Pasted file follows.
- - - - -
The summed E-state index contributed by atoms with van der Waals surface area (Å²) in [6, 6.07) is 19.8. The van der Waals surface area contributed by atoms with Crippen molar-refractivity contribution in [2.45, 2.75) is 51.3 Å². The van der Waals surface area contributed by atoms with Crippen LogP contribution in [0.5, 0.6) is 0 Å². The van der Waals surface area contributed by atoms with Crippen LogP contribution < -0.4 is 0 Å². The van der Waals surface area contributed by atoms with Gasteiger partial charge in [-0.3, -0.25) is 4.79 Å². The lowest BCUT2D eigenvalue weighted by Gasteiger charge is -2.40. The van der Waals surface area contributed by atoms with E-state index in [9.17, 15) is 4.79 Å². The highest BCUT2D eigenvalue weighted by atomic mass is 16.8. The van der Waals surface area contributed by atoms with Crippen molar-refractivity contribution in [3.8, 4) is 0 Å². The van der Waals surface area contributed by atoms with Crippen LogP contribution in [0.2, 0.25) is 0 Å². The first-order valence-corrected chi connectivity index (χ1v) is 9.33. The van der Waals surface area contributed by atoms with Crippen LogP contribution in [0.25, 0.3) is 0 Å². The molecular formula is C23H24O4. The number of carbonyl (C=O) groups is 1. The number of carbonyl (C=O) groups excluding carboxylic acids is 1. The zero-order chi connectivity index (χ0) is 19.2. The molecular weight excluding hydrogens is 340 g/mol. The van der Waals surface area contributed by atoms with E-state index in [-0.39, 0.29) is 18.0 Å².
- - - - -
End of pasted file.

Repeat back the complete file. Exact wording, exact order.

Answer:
The summed E-state index contributed by atoms with van der Waals surface area (Å²) in [6, 6.07) is 19.8. The van der Waals surface area contributed by atoms with Crippen molar-refractivity contribution in [2.45, 2.75) is 51.3 Å². The van der Waals surface area contributed by atoms with Crippen LogP contribution in [0.5, 0.6) is 0 Å². The van der Waals surface area contributed by atoms with Crippen LogP contribution < -0.4 is 0 Å². The van der Waals surface area contributed by atoms with Gasteiger partial charge in [-0.3, -0.25) is 4.79 Å². The lowest BCUT2D eigenvalue weighted by Gasteiger charge is -2.40. The van der Waals surface area contributed by atoms with E-state index in [9.17, 15) is 4.79 Å². The highest BCUT2D eigenvalue weighted by atomic mass is 16.8. The van der Waals surface area contributed by atoms with Crippen molar-refractivity contribution in [3.8, 4) is 0 Å². The van der Waals surface area contributed by atoms with Crippen LogP contribution in [0.2, 0.25) is 0 Å². The first-order valence-corrected chi connectivity index (χ1v) is 9.33. The van der Waals surface area contributed by atoms with Crippen LogP contribution in [0.25, 0.3) is 0 Å². The molecular formula is C23H24O4. The number of carbonyl (C=O) groups is 1. The number of carbonyl (C=O) groups excluding carboxylic acids is 1. The zero-order chi connectivity index (χ0) is 19.2. The molecular weight excluding hydrogens is 340 g/mol. The van der Waals surface area contributed by atoms with E-state index in [-0.39, 0.29) is 18.0 Å².